Sometimes, we as Christians see grace and truth as opposing forces; either we be really graceful and avoid hurting others, or we stand firm on the truth regardless of how people feel. Jesus was full of grace and truth (John 1:14) and I don’t think Jesus was schizophrenic about it. I don’t think grace and truth are opposing forces, but when we treat them like they are we can end up really hurting Christians who struggle with SSA.
It’s important for Christians to value the truth of God’s word. It’s important to stand up to sin and deceit. Christians have to stand against injustice, racism, sexism, corruption, and oppression because God’s word is true. But sometimes, it’s issues like homosexuality that we stand most firmly against, and are most known for standing against. When Christian opposition to homosexuality is better known than our opposition to injustice and oppression (two topics on which far more biblical ink has been spilled) we hinder those seeking to deal with their SSA by driving them deeper into hiding for fear of having committed the “ultimate” sin. Sure, a gay Christian kid should know Levitucs 18:22 “a man shall not lie with a man … it is an abomination,” but that law can’t save him. That God is his father (Gal 4), that Christ understands his temptation (Heb 4), and is not ashamed of him (Heb 2) that God lavishes grace on him (Eph 1), that the Spirit is fighting for his heart (Gal 5); these gospel truths have to penetrate his hurting heart. A mentor of mine used to run a manufacturing plant and said, “For every time you call a guy an idiot, you better have given him ten pats on the back.” Yes, we should oppose what God opposes, but we need to proclaim the good news as just that, really good news!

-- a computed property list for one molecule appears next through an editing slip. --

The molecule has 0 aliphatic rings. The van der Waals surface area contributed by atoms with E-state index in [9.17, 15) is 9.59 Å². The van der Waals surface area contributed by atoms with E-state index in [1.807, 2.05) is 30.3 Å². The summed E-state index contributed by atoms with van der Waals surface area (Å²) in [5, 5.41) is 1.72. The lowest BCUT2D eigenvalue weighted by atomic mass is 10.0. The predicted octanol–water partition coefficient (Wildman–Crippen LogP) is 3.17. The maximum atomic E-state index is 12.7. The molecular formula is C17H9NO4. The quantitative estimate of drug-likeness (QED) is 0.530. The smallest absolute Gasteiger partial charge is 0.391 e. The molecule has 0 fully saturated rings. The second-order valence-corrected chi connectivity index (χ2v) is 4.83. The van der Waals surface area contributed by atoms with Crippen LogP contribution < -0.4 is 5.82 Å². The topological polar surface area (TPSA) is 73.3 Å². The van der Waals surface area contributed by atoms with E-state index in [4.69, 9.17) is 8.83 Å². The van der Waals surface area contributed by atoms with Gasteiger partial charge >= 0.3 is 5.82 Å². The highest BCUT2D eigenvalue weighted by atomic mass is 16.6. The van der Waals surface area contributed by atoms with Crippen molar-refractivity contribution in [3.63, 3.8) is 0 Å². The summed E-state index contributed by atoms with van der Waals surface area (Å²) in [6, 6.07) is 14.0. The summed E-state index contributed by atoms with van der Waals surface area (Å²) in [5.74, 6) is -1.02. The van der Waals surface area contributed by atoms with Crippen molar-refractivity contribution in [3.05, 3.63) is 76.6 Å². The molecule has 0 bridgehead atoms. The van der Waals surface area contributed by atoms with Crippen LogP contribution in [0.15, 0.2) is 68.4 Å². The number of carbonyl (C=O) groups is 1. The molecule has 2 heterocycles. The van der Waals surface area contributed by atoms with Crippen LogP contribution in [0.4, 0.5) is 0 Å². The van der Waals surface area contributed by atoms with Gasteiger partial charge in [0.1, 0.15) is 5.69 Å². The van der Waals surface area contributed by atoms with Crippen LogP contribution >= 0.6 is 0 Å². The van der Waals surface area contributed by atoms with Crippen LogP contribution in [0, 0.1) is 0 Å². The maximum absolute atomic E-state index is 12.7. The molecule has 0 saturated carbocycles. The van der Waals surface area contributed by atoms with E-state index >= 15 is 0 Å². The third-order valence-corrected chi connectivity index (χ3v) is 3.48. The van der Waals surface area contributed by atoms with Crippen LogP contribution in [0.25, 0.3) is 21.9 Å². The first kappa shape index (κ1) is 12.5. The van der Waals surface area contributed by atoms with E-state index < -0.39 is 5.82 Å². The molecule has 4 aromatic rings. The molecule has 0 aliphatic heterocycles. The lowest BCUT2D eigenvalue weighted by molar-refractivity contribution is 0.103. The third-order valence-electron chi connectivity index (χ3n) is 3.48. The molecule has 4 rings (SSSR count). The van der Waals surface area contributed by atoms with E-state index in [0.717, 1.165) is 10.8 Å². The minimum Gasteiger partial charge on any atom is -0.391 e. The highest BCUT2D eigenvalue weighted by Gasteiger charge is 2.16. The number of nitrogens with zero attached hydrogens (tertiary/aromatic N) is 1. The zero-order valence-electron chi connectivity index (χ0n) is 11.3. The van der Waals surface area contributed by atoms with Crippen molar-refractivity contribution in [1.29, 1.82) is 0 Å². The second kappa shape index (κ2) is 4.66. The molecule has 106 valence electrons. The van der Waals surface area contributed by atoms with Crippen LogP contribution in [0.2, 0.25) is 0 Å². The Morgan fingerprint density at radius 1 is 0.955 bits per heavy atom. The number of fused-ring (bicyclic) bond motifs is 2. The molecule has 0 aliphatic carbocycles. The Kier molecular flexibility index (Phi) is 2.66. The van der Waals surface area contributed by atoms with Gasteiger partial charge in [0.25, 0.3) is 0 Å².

Christians who highly value God’s word, who believe in it’s inspiration and authority, and who stand firm in the truth, sometimes play the role of Bob Newheart in a Mad TV sketch. in the sketch, a patient comes to see psychologist Newheart with a fear of dying and his response is “stop it.” She becomes increasing disturbed and Newheart repeats over and over again, “just stop it.” Does God’s word say that homosexuality is sin? Yes. Does yelling at people to “just stop” actually help them overcome their struggle with sin? Well, has it helped you? I’m sure some people need one biblical knock between their eyes to turn their life around, but for most of us, gentle, patient, gracious application of the truth has wooed us to greater repentance and obedience.
In attempting to be gracious, many Christians are tempted to back off of historic, biblical sexual ethics. They see friends, neighbors, and family members in loving, committed homosexual relationships and the thought occurs to them: “they seem so happy, so loving, how can this be wrong?” Couple that with messages about psychological health and self-acceptance, and the danger posed by fundamentalism to gay youth and teens, and we find ourselves in a situation where biblical seems bad, faithful seems frightening, and loves means lenient.
But, if God’s word is true, and if the church for 2,000+ (and I mean the whole church – catholic, anglican, lutheran, presbyterian, orthodox, methodist, baptist – a group of people that can’t agree on almost anything!) has testified that sex is for heterosexual marriage then how can it be loving to encourage people to walk in what God calls sin? Our hearts might be rightly motivated – “love our neighbors,” after all, and “judge not,” – our relaxing of biblical teaching ends up doing what the pharisees did with their legalism: we make our disciples twice as fit for hell. If you’re running toward the edge of a cliff blindly, and I trip you so that you fall, yes it will hurt to bite the dust, but I might have saved your life.
Another way to put this comes from my experience with same-sex attracted Christians who believe the Bible is God’s word. Generally, we are a lot harder on homosexual sin than Christians who don’t struggle this way, but have friends who are affirming homosexuality. It’s not unlike alcoholics or recovering addicts: we see the issue more black and white and we’re not afraid to say so, in a loving, knowing way.